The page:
In Flight: Peter Hassen & Dick Morisawa

A two-artist exhibition that ran in The Studio from July 26 to September 14, 2019.

Artists Peter Hassen and Dick Morisawa’s work is very dissimilar in visual appearance, but connected in their explorations of nature and spirit. Hassen’s large, digital prints and video work play with science, nature and spirituality. He manifests a dialogue between these themes, raising existential questions about humans, cultures and existence. Dick Morisawa’s beautiful mixed media paintings use birds as a symbol for both freedom and connection. He incorporates a liberal movement of ink and paint, referencing Japanese calligraphy alongside a few cartoonish strokes.

Dick Akio Morisawa is a third-generation Japanese American artist who was born in Sacramento California in 1947. His interest in art began when he was a very young boy and has continued to be an important part of his life for more than seven decades. He is primarily self-taught although he did spend a few years studying art at Sacramento City College. In the early 70’s he traveled extensively through Europe visiting many museums and seeing lots of art both old and new. He later made several trips to Japan to see more art and his family.

His Japanese heritage can be seen throughout his work both as an artist and also as a woodworker. He has always made a living working on a variety of construction projects. He and his wife are currently living and working in Sonoma, California.

Abstract expressionism has always been Morisawa’s biggest interest and focus although he has also painted in a realistic style. He is inspired by the natural world and all types of art. He strives to create art that is personal and what he feels in the moment. Showing and selling the work has never been his motive–it is the process of making art that he loves.

Peter Hassen is a conceptual artist using sculpture, painting, printmaking, photography, video and landscape intervention. His work focuses on themes of nature, science, and spirituality. Born in Cincinnati, Hassen received his BFA from University of Colorado in Boulder and now lives and works in Sonoma.

In the 80’s and 90’s Hassen started working as a guerrilla public artist in Colorado, Cincinnati, Manhattan, Florida and San Francisco, installing illegal murals and billboards that addressed social issues, such as greed, corruption, and personal responsibility. In 1994 he was commissioned by Perry Farrell to paint a series of large canvases for the Lollapalooza tour that examined similar socio-political issues.

Now working in multiple media, Hassen seeks to open dialogue between these themes, and raise questions about our tribes, societies, and cultures, and their commonalities.

“My work can be found at that point at which spirituality and culture meet. Using cultural icons, language, symbols and historic context, I try to illustrate the influences that varied cultures have had on each other and the evolution of society. I track the arc of these icons through history in order to reinterpret and filter them through a contemporary sensibility.”

“I believe that connections between the past and the present, different tribes and traditions and the functions of spirituality and culture, hold clues to understanding. By providing opportunities for discovery, in nature and the everyday environment, I encourage people to consider their own place in the wider scope of human history.”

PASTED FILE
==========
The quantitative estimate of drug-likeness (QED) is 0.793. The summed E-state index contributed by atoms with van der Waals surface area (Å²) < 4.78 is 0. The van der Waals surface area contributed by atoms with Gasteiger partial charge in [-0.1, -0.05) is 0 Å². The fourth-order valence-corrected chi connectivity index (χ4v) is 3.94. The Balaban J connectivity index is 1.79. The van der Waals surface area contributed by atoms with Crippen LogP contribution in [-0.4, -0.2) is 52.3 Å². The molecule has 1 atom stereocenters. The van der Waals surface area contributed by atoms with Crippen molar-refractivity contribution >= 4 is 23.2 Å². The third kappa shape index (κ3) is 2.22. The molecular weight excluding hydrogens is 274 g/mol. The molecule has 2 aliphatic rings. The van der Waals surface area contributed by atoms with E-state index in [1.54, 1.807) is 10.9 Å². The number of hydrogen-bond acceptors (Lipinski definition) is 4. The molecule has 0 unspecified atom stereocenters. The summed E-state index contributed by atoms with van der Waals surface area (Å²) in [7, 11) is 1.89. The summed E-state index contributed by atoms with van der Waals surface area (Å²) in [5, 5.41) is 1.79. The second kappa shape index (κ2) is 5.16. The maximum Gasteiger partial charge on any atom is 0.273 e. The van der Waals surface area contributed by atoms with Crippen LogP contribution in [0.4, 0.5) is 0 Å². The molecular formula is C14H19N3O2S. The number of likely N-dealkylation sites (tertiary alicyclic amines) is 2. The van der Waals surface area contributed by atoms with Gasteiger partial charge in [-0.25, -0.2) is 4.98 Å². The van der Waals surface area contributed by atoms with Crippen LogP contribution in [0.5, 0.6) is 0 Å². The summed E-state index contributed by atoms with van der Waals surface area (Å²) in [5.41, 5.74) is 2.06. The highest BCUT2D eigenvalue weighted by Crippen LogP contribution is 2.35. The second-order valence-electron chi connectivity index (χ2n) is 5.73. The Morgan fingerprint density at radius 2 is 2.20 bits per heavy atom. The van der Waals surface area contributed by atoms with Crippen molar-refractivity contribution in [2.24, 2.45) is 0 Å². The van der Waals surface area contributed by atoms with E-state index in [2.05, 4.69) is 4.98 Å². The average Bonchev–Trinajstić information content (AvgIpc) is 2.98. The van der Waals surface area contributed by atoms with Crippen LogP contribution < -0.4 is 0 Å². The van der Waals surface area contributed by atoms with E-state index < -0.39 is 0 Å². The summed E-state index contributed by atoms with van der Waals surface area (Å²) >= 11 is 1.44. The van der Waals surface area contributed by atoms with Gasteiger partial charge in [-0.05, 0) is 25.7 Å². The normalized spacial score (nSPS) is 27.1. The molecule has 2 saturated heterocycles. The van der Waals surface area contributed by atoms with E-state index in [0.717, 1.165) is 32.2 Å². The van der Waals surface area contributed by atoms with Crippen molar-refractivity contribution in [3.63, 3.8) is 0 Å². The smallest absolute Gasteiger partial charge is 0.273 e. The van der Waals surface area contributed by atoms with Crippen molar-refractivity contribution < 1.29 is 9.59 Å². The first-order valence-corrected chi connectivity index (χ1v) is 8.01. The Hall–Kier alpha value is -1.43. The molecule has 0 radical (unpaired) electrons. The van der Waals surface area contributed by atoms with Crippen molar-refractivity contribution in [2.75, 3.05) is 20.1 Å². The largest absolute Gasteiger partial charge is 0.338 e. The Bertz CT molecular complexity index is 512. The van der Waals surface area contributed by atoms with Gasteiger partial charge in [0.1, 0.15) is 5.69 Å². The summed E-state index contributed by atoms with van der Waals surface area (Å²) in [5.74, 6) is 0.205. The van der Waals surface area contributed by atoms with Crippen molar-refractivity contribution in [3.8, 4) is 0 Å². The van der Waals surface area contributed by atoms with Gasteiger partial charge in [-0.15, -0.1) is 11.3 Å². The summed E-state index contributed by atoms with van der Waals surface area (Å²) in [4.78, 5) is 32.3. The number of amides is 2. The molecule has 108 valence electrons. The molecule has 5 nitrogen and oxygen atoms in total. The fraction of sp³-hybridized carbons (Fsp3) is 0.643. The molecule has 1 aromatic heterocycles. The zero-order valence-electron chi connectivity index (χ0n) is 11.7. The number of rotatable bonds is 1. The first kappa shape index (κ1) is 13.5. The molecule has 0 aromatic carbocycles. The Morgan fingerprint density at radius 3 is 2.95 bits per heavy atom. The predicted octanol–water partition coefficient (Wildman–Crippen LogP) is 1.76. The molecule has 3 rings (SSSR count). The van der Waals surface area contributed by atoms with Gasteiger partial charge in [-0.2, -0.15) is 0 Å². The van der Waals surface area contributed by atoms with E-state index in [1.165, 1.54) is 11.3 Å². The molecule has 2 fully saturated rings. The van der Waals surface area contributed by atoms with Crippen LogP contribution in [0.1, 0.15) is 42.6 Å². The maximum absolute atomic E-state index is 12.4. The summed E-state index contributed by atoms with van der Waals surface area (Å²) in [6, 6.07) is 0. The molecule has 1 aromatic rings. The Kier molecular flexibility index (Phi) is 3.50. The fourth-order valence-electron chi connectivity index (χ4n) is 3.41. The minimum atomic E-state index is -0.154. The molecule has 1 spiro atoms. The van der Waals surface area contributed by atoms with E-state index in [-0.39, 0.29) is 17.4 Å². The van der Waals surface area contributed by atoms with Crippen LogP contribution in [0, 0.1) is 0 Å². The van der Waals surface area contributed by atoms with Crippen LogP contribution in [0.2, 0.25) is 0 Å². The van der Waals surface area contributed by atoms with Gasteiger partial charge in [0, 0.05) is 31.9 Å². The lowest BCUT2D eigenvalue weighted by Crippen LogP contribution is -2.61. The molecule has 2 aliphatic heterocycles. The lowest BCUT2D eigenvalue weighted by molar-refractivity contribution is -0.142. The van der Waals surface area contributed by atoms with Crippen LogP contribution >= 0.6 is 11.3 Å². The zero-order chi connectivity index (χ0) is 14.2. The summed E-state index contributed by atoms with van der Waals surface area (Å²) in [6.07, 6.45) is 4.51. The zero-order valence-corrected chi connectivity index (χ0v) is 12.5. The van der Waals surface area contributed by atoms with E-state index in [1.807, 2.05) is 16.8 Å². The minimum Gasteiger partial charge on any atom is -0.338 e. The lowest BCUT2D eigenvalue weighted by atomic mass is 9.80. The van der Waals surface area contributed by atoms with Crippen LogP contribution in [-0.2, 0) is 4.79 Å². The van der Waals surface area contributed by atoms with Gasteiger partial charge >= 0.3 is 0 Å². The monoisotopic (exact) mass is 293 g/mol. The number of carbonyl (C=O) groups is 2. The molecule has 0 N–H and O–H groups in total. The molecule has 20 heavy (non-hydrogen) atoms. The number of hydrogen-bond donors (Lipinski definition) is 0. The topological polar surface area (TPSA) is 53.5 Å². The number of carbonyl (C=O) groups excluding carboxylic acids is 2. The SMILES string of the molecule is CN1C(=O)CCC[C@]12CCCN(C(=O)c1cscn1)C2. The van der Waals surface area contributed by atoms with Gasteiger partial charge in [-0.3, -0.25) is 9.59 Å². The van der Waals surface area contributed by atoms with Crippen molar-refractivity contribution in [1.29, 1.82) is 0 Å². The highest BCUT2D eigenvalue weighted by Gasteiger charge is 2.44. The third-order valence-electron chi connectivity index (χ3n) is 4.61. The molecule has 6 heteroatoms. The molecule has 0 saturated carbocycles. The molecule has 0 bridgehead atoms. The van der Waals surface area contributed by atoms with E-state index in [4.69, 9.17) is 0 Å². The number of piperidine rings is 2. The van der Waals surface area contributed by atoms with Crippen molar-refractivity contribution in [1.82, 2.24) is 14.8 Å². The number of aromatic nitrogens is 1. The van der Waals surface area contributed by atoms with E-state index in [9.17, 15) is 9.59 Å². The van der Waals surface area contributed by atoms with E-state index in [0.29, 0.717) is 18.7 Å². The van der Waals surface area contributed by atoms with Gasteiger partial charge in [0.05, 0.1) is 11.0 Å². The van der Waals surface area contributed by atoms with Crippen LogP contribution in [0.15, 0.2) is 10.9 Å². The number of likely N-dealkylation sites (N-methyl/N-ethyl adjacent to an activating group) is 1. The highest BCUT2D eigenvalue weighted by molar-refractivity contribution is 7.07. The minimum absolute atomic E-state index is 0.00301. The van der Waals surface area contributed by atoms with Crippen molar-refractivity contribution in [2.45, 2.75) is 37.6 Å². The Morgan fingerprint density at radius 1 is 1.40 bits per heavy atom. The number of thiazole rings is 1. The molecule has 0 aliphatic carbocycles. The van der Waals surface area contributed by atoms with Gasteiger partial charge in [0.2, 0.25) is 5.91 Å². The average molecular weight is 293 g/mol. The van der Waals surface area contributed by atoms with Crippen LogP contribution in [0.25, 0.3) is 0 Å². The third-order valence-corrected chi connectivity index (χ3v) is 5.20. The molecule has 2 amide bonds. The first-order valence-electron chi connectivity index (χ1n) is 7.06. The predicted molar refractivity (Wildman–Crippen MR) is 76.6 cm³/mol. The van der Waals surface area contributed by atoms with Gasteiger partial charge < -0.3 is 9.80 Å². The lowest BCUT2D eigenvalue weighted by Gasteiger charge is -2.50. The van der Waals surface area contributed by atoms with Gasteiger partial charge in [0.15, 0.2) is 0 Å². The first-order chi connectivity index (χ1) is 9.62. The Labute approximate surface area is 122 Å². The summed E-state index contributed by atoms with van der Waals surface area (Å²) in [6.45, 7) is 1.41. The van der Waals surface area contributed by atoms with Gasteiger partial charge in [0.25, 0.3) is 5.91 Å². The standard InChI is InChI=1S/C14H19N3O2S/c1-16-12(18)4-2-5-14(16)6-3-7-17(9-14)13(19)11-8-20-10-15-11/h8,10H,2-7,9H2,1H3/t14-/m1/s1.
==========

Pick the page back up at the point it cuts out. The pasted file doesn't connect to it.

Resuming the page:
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IRS Guidelines for Gifts from Donor Advised Funds to Support MAGC Events

Thank you for your interest in giving to the Marin Art & Garden Center events from your Donor Advised Fund (DAF) or Family Foundation.

We sincerely appreciate your generosity and support!

To ensure your gift follows the current IRS guidelines for DAF/Family Foundation support of an event, we would like to share the below guidelines with you.

  • Raffle tickets, tickets to galas and other special events, auction items, and benefits conferred in connection with a DAF/foundation grant are not permitted.
    • IRS has specifically ruled that fair market value associated with fundraising events cannot be separated, a practice known as “bifurcation.”
      • For example, with Edible Garden, if the price of the ticket is $200 and the FMV fair market value (non-tax-deductible amount) is designated to be $50, the donor must pay from sources other than her DAF/foundation for the full value of the ticket ($200) and not just for the non-tax-deductible amount ($50).
    • We recommend you confer with your financial advisor to confirm if any of these examples of how donors may still use their DAF to support an event would work for you:
      • A donor could sponsor the event, and not attend, and pay fully out of the DAF/foundation.
      • A donor could sponsor the event using DAF/foundation funds and attend by purchasing an individual ticket through non-DAF/foundation funds.
      • A donor could sponsor the event, join the event as a guest of another donor/table guest, and pay fully out of the DAF/foundation.
      • A donor could sponsor the event and host the afforded number of people at their chosen level as long as they pay for the seats at the lowest ticket price ($200 for Edible Garden) outside of their DAF.
        • As an example, a $1,500 sponsor that covers 2 guests, could pay for their sponsorship with $400 from a different source of funds, and then give an additional gift of $1,100 out of their DAF.


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